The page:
TechEnablement has identified two game-changing “must watch” SC14 attendees: (1) Obsidian Strategics and (2) Iceland’s Landsvirkjun National Power Company. In combination, these two organizations have the potential to convert the worlds hunger for HPC and the Internet from climate destroying coal to renewable energy. As Jeff Goodell observed, “coal was supposed to be the engine of the industrial revolution, not the Internet revolution.” Simplistically, it might someday be possible to connect an Obsidian Longbow E-series device to your internal IB router and a dedicated (or shared with QoS agreements) fiber link to enjoy full IB connectivity and performance to a globally distant IB switch located in a data center in Iceland that runs off inexpensive hydro and wind power!
The Obsidian Longbow devices are a remarkable bit of engineering based on FPGAs (programmable so they can be field upgraded) and HMC stacked memory technology to give Infiniband networks full full-bandwidth encrypted connectivity at a global scale. According to Dr. David Southwell (the Obsidian Chief Visionary Officer and a YottaYotta co-founder), “a link between two Longbow devices can span the world three times without a repeater while providing fully encrypted 100 Gb/s IB bandwidth while introducing only 500 nanoseconds (billionths of a second) of latency including all encryption overhead“. The Longbow devices (and IB subnet manager that preserves the separation of IB traffic from multiple sources) provide a must have capabilities for globally distributed data centers.
At SC14, Obsidian partnered with the Intel Lustre team to demonstrate a speedup over conventional Lustre LNET Routers.
From the press release Dr. Southwell is quoted as saying,
“Once a major challenge, fast data migration between supercomputers is now as trivial as writing a data set from one machine into global storage and reading it from another. By implementing a Crossbow-based storage architecture into a multi-supercomputer site, all machines can share an extremely fast and large global storage pool. No longer siloed into InfiniBand islands, site-wide storage can be intelligently provisioned in one place, resulting in Capex and Opex savings as storage arrays are scaled for aggregate requirements.”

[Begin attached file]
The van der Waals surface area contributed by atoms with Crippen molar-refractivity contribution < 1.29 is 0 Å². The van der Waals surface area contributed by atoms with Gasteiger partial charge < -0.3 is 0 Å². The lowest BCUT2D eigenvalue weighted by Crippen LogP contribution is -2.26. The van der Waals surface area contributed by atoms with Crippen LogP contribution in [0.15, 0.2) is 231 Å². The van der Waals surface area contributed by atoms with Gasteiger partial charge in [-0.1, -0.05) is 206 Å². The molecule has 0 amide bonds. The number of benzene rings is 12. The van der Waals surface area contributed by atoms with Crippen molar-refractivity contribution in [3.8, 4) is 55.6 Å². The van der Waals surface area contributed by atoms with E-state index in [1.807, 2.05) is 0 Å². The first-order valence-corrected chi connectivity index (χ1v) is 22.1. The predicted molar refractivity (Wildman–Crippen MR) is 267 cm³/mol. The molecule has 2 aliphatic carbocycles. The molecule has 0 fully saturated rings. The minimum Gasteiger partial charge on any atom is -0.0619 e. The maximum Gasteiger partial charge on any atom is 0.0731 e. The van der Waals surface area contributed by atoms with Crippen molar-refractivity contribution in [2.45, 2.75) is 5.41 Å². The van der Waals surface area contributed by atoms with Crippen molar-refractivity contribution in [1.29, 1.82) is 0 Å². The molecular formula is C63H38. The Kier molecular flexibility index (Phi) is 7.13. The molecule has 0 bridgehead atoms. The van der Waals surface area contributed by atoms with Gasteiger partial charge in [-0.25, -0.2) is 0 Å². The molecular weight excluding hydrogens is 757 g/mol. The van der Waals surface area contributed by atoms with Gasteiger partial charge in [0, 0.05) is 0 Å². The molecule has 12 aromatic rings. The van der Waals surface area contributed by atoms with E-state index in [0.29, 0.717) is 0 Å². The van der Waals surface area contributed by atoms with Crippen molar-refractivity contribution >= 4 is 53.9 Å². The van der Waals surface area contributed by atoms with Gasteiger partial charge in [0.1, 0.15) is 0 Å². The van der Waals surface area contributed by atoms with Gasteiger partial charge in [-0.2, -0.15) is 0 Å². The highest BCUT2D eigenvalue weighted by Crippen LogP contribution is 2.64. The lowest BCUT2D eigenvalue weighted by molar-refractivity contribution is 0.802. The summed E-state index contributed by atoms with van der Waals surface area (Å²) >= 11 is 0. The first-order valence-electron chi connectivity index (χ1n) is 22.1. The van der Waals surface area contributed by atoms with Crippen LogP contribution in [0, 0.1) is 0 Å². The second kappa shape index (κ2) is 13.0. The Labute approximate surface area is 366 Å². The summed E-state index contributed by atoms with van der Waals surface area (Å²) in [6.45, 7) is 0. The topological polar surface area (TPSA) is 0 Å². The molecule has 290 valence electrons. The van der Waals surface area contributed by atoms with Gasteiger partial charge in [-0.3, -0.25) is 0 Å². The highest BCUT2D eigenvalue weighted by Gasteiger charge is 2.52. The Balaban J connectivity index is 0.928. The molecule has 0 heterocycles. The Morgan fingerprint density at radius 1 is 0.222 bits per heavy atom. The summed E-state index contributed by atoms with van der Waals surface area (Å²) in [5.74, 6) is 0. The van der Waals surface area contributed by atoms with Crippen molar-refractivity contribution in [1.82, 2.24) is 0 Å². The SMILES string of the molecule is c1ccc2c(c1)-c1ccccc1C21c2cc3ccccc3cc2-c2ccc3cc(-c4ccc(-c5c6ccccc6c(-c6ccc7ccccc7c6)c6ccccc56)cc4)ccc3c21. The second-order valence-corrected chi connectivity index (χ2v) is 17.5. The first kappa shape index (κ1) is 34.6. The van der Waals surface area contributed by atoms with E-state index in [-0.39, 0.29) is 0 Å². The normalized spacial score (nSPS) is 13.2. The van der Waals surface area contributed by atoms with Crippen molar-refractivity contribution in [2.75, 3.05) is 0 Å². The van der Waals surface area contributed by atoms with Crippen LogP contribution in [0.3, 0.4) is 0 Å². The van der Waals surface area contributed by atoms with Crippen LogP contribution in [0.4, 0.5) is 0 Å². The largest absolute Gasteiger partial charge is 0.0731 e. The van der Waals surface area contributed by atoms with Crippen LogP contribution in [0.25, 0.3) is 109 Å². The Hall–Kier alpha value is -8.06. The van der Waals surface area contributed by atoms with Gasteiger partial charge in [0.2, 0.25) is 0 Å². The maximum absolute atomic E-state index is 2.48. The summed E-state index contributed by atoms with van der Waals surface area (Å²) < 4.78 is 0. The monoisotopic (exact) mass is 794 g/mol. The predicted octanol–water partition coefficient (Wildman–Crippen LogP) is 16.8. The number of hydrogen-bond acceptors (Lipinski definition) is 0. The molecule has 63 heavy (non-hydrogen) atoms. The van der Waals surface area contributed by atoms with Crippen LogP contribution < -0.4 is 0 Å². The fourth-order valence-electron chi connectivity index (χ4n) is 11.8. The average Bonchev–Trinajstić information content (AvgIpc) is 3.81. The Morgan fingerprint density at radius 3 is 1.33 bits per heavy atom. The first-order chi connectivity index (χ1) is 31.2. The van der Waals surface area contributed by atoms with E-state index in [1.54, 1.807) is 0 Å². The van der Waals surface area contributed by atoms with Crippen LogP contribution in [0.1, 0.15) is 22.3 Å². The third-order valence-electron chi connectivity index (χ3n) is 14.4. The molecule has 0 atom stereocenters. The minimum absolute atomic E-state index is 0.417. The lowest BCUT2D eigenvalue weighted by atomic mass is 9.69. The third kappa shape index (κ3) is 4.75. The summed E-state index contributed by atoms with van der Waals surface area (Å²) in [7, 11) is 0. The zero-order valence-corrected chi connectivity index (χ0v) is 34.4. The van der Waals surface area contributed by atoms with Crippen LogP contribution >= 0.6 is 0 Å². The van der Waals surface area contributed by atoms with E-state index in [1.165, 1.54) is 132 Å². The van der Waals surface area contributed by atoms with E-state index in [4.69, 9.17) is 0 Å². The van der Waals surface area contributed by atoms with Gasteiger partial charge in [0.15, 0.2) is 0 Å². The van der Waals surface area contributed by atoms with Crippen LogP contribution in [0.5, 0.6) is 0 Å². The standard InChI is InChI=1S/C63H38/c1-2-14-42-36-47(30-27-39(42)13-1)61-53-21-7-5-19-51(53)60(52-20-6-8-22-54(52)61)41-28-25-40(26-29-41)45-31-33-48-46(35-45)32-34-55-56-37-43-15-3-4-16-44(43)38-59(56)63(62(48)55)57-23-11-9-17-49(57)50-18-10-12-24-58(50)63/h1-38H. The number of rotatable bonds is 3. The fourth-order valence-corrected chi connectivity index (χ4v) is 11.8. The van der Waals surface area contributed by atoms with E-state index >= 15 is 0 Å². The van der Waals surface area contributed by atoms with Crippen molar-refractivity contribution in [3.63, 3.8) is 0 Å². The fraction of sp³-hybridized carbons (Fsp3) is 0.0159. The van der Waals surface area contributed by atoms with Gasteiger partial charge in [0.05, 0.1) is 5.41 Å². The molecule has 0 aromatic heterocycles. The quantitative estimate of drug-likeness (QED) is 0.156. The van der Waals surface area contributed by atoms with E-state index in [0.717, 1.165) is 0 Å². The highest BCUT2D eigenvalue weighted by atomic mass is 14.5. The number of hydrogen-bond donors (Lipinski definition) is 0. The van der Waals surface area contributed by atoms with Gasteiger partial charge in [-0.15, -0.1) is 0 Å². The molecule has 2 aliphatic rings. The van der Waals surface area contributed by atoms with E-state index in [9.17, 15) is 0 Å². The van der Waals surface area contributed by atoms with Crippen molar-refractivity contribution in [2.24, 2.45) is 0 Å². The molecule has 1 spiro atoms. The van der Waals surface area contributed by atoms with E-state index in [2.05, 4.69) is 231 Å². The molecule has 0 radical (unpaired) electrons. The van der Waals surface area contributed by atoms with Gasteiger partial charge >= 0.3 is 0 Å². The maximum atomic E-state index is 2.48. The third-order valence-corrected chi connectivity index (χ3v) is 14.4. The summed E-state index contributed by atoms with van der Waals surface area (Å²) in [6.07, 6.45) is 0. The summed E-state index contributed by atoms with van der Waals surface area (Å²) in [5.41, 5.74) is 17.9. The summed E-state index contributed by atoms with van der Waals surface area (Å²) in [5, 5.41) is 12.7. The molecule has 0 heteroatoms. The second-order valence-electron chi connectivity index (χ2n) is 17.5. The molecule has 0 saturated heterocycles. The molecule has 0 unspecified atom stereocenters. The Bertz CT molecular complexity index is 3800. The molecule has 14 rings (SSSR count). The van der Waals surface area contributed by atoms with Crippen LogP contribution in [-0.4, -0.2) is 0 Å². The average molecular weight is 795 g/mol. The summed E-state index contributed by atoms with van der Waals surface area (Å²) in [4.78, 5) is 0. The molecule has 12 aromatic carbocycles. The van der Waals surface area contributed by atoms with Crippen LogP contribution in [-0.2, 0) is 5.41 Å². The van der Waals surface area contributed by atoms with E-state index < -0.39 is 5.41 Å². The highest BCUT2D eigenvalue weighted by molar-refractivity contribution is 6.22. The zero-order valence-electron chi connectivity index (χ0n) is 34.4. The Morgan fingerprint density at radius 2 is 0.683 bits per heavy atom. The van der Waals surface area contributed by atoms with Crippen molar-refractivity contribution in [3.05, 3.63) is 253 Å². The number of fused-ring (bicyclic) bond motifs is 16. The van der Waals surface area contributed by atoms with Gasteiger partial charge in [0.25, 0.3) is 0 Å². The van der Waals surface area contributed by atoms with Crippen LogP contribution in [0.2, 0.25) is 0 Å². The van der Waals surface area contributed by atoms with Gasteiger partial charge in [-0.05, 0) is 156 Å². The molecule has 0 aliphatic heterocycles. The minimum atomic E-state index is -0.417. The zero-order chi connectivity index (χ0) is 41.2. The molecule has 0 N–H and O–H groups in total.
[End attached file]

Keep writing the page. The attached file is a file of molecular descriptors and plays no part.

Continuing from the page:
Three test phases are currently underway. The first is being conducted at three centers via the Singapore Singaren National R & E network. The second connects A*STAR’s Singapore Computational Resource Centre to the Tokyo Institute of Technology, which hosts the Tsubame-KFC machine. Finally, the third phase, scheduled for September, will test longer distances between A*STAR, Oak Ridge’s Titan, and Stony Brook University in New York. The group aims to reveal conclusive results during SC14 in November, when the trans-pacific 100 Gbps line should be operational.
- The Obsidian technology includes a programmable delay so testing can occur in-house as if the IB packets were actually traversing the globe. Dr. Southwell noted that customers who use this capability find no difference in behavior once they move out of testing to actually running in a globally distributed fashion.
- IBM has already certified Obsidian Longbow™ for use in synchronous disaster recovery (DR) applications over DB2 pureScale stretch clusters. (Click the link to see the IBM white paper).
- The Obsidian technology has already been battle hardened by the US military (albeit with custom extreme-security add-on encryption).
- Tgen has been using Obsidian technology in their bioinformatics pipelines to diagnose rare childhood disorders.
Iceland’s Landsvirkjun National Power Company
Iceland’s National Power company was at SC14 promoting NHPC, the Nordic High Performance Computing effort.
“Energy Price” are the two words words that summarize the benefits of locating a supercomputer or data center in Iceland. TechEnablement also notes that “Green Computing” are another pair of words that summarize the benefits of an Iceland technology base because the energy is 100% renewable.
The Landsvirkjun representatives also mentioned Iceland’s favorable tax structure and process for building permits and other government necessities. Along with an existing Icelandic workforce, companies are also encouraged to site their own people in Iceland to manage their data center and HPC investments.